No. 34051 'Winston Churchill' has recently received a cosmetic restoration at the Mid Hants Railway. The engine will be on public display at the National Railway Museum, York from 30th January.
The article below details the restoration that has taken place.
The restoration of Sir Winston Churchill’s funeral train reached an important milestone just before Christmas, as staff at Mid Hants Railway’s Ropley works reunited the freshly painted locomotive No. 34051 Winston Churchill, with its nameplates.
This marks the closing stages of the comprehensive cosmetic restoration work required to bring the Battle of Britain Class locomotive named after the great statesman, back to its former glory.
Winston Churchill, along with Southern Railway’s parcel van S2464S which carried the great statesman’s coffin, was part of the funeral train which transported the illustrious former Prime Minister from Waterloo, London, to his final resting place in Long Hanborough, Oxfordshire. They are both being displayed in the Great Hall of the National Railway Museum in York as part of Churchill’s Final Journey, a fascinating display telling the story of the last steam hauled state funeral of the 20th century on 30 January 1965.
Churchill was the only statesman to be given a state funeral in the 20th century and on 30 Jan 2015 the York museum will mark 50 years since Winston Churchill’s state funeral at St Paul’s Cathedral in 1965 by reuniting the funeral train in the museum’s Great Hall. Winston Churchill will have three discs on the front in a ‘V’ formation, just as it did half a century ago.
The display will include archive footage of the funeral, which was televised to millions worldwide and will also showcase the newly cosmetically restored Southern Railway’s parcel van S2464S, on loan from the Swanage Railway. The former goods van carried mundane items such as bread and newspapers ahead of being chosen to carry Churchill’s coffin in 1965.
Locomotive No. 34051 Winston Churchill was one of 44 members of the Battle of Britain class produced by the Southern Railway between 1945 and 1950. They were all named after the people, aircraft, fighter squadrons and airfields involved in the Battle of Britain. Designed by the Southern Railway’s Chief Mechanical Engineer, Oliver Bulleid, their unique shape and innovative technology set them apart from other British steam locomotives.
James Lester, the fireman on board the train during the solemn final journey dropped in to Mid Hants to watch the latest stage in the restoration.
James has been helping the Museum with its Churchill’s Final Journey display by reliving his memories of that historic day in 1965 when people stood at station platforms and clustered around their TV sets to give their final farewell. As part of its preparation for its 50th anniversary commemoration of the state funeral, the Museum is also appealing for other first-hand memories of the funeral train.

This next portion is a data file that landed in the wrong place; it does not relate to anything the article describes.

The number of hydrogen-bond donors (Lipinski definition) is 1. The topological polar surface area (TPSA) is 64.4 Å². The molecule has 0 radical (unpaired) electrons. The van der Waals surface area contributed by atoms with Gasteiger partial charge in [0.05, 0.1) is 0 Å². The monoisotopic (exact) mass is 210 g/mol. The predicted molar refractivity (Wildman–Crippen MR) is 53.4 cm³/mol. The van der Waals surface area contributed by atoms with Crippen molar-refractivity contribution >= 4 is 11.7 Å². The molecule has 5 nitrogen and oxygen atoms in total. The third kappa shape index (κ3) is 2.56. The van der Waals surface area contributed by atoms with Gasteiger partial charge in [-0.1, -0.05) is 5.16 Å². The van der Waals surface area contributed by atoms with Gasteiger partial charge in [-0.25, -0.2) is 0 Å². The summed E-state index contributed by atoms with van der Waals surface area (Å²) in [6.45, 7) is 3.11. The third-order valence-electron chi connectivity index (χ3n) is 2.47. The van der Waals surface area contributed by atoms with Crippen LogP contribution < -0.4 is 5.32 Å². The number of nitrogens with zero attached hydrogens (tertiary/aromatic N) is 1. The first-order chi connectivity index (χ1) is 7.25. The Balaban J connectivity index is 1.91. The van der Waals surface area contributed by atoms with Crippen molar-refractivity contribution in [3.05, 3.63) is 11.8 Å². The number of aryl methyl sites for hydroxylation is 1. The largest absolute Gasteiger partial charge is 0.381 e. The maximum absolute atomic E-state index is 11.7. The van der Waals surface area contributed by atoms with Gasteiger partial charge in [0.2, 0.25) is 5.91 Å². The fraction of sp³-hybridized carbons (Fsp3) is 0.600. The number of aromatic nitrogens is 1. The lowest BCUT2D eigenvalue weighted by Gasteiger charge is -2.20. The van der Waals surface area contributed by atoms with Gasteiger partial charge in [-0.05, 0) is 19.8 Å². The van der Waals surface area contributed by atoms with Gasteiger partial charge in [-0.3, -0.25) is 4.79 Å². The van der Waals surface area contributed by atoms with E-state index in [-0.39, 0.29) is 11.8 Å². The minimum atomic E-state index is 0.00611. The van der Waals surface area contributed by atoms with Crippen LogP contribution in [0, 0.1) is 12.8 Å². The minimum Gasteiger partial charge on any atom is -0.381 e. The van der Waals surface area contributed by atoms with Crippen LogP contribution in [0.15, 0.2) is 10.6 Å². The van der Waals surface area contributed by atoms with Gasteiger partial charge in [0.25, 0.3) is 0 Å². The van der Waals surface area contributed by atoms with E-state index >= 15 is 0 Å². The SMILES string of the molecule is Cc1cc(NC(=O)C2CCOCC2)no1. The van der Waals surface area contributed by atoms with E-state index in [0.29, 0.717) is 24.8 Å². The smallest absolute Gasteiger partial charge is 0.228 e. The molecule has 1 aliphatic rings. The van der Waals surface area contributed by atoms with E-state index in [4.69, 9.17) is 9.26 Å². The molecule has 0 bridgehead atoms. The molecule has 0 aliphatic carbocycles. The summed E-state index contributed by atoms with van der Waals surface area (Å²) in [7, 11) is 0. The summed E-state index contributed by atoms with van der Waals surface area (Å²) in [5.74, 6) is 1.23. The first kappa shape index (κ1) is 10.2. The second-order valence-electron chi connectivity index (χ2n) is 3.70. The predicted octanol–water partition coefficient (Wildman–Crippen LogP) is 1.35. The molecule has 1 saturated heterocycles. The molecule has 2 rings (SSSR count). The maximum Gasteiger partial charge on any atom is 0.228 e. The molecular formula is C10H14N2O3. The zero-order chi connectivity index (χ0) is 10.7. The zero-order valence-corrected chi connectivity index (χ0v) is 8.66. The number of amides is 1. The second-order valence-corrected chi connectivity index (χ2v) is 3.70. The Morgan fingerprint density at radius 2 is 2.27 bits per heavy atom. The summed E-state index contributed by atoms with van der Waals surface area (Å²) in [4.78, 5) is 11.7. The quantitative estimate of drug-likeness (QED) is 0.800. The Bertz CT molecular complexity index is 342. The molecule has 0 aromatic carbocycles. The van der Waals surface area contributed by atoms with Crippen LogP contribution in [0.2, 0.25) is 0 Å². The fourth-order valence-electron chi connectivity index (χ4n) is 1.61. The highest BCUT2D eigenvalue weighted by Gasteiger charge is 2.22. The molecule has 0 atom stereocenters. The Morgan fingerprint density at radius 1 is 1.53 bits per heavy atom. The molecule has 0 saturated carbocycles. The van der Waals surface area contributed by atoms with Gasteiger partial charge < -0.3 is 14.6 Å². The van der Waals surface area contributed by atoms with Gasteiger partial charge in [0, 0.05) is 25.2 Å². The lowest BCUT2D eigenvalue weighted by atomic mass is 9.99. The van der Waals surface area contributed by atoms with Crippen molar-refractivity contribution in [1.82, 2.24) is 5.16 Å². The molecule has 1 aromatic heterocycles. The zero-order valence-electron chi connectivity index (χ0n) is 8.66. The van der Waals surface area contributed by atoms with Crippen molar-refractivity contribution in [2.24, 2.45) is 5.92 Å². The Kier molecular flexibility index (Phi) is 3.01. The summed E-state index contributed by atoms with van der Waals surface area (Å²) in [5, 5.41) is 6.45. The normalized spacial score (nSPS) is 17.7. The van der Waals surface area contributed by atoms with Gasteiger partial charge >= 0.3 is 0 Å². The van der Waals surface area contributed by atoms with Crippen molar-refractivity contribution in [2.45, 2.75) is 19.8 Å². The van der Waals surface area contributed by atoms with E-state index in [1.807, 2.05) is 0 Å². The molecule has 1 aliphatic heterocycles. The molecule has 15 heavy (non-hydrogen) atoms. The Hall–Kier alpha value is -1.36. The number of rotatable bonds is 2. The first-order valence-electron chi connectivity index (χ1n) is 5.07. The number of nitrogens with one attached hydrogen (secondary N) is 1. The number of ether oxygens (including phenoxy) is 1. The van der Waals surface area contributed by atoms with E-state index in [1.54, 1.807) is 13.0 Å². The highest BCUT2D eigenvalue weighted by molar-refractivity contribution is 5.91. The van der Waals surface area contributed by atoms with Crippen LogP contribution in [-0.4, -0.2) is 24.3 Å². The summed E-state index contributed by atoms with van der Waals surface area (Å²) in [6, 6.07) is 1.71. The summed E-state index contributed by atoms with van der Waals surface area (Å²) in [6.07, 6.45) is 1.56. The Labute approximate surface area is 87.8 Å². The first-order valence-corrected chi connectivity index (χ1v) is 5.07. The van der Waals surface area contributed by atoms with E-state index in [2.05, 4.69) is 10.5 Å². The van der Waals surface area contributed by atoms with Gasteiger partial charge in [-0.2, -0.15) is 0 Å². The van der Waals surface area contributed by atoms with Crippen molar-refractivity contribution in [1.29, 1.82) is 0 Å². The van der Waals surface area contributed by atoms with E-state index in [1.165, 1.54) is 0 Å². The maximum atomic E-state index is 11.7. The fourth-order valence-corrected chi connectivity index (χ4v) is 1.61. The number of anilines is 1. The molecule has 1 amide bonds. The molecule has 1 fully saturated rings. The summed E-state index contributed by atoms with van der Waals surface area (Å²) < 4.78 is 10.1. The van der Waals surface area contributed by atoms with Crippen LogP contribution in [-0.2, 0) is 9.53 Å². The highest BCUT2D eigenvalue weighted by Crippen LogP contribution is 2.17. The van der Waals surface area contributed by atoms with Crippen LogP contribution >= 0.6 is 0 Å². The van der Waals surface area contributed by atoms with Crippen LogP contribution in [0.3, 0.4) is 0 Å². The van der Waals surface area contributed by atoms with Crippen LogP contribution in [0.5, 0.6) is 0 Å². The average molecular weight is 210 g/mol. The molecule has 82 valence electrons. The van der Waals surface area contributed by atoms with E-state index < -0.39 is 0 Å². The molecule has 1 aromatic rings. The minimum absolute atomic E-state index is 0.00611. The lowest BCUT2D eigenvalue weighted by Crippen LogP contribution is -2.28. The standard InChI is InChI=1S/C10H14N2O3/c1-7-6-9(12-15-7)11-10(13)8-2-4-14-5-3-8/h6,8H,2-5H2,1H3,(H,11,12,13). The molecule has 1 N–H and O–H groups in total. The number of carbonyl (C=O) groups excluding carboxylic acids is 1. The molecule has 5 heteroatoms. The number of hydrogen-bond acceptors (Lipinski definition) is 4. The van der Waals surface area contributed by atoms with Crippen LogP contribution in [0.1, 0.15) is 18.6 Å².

He said: "I’m so pleased to see the work on the loco is on track for completion by Christmas, this project has meant a lot to me as Churchill’s Final Journey will not only tell the story of a remarkable man, it will tell the tale of many railwaymen who played a part in his last journey from the capital to his final resting place.”
Ian Harrison, Chairman of the Friends of the National Railway Museum South of England Group that launched an appeal in 2011 to bring the loco back to display condition in time for the 50th anniversary commemorations was also present to witness the nameplates being mounted on the locomotive.
He said: "The South of England Group of the Friends of the NRM has been delighted to lead the appeal to bring Winston Churchill back to its best. The locomotive is now in the superb condition it was in when it hauled Sir Winston’s Funeral Train in 1965 and is a credit to the staff and volunteers of the Mid Hants Railway who have put many hours of effort into it. We are still raising money towards this important restoration project and donations are still very welcome.”
The next time James and Ian see the BR green locomotive will be when it takes to the limelight as the nation commemorates an important milestone in world history.
Colin Chambers, Chairman and Managing Director of the Mid Hants Railway said: "We’ve reached the final stages of the project to get this Southern Railways engine back to its best, ready to commemorate the 50th anniversary of Sir Winston Churchill’s state funeral. All that remains is some additional varnish applied by our team of painters headed up by Ollie Collins, who started with us as a volunteer, rising through the ranks as apprentice and then taking over from our painter when he retired. It is planned to be on its way to York by Mid January.
Simon Holroyd, Engineering and Workshop Manager said: "No 34051 lost a number of fittings throughout its period in store before coming to York and the workshop team at York have worked hard to replace what would have been there initially, crafting components from scratch such as the whistle and live steam injectors.”
Senior Curator of Rail Vehicles at the National Railway Museum, Anthony Coulls, said: "Our locomotive and the carriages that it hauled have earned a place on the national stage due to the part they played in Churchill's final journey. The team at Mid Hants and in our York and Shildon workshops have done a fantastic job bringing these vehicles back to the way they looked on 30 January 1965 and we hope people will join us to marvel at the train and commemorate this great national occasion.”
Churchill’s Final Journey runs from 30 January - 3 May 2015. The cosmetic restoration work on the locomotive and Southern Railway Van has been supported by the Friends of the National Railway Museum. For more information, including how to share your memories visit www.nrm.org.uk/churchill